Children as young as 11 have been caught carrying knives in Wales, research by BBC Wales has found.
Officers in south Wales, north Wales and the Gwent force all caught children that age with a weapon.
South Wales Police also seized a pistol and a handgun from children at school in 2015 and 2017 respectively.
Its Chief Constable Matt Jukes warned children were being drawn into a "culture of carrying knives".
Dyfed-Powys Police was also called to reports of an eight-year-old with a knife in 2014, but no weapon was found by officers and no offence was proved.
Insp Mike Melly said: "There is no evidence to show that children carrying knives is a problem for Dyfed-Powys Police and we are not seeing an increase in reports of this kind."
Mr Jukes said youngsters told police they carried a knife for self-protection, while some thought it was "street or cool".
He said officers were carrying out talks in schools and on the streets about the consequences of knife crime, but said some children felt they needed to do it for self protection and they "need to do it".
Det Insp Abi Biddle, who is based in Cardiff, said she had seen an increase in 11 to 19-year-olds carrying knives, "not necessarily in schools but in communities".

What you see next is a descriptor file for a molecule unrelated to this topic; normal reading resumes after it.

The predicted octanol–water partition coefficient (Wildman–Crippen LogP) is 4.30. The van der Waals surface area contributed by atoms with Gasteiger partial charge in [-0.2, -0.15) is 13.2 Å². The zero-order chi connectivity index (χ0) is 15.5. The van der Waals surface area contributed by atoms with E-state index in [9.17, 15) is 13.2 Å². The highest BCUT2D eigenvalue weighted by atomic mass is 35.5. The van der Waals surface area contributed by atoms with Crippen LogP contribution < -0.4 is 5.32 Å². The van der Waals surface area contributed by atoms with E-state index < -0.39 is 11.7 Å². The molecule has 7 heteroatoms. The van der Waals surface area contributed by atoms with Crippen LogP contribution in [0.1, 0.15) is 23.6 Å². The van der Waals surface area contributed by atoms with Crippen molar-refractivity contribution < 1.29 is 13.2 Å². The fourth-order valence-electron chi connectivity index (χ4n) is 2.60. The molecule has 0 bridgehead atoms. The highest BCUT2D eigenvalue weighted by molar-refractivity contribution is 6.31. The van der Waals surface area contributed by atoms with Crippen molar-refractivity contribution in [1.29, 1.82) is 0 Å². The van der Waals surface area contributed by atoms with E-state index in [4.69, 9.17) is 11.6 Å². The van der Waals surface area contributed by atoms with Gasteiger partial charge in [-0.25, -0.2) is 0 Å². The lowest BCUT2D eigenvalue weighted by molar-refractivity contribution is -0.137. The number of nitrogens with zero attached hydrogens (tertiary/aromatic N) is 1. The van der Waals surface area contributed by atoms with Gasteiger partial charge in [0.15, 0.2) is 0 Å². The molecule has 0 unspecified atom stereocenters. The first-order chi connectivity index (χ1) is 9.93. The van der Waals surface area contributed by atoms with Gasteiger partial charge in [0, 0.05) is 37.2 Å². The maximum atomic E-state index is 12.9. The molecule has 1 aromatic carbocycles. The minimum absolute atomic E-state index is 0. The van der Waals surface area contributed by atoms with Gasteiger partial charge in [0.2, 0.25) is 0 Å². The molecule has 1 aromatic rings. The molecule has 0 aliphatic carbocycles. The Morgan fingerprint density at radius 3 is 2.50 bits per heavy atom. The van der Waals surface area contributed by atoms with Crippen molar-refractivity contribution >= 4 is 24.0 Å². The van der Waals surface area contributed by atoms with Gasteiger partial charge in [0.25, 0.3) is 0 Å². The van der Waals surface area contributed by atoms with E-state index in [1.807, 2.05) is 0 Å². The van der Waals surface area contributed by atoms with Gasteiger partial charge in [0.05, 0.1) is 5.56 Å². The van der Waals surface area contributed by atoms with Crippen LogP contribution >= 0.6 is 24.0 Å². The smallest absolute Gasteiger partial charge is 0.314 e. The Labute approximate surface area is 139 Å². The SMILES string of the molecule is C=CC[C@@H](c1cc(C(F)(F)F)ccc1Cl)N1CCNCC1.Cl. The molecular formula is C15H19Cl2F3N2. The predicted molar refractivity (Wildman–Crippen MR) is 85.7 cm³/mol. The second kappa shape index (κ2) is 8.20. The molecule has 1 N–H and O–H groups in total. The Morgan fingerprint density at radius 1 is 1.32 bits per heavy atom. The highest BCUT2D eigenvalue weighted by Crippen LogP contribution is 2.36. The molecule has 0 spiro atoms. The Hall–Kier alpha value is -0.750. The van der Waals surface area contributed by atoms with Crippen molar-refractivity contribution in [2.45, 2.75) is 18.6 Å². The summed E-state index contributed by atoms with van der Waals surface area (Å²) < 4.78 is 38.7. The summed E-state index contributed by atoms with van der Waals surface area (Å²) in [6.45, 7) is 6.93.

"The 15 to 24 bracket is higher, but there are pockets where you get the odd 11 or 12-year-old carrying a knife," she said.
"They think it's fine. They see it as 'my mates have got one, so I've got one'."
Mr Jukes said there had also been a rise in young drug dealers coming on trains from London, sometimes armed with knives.
"Now that's a relatively new phenomenon for us and what it's bringing with it is some of the background of further violence in those groups that we wouldn't have historically seen around our local drugs gangs," he said.
He said this was against a background of an overall increase in knife crime, but noted that a third of incidents involving a knife were related to domestic abuse.
Mr Jukes added: "It's important to say compared with other parts of the UK that rise is not as significant, but it's really significant for us here."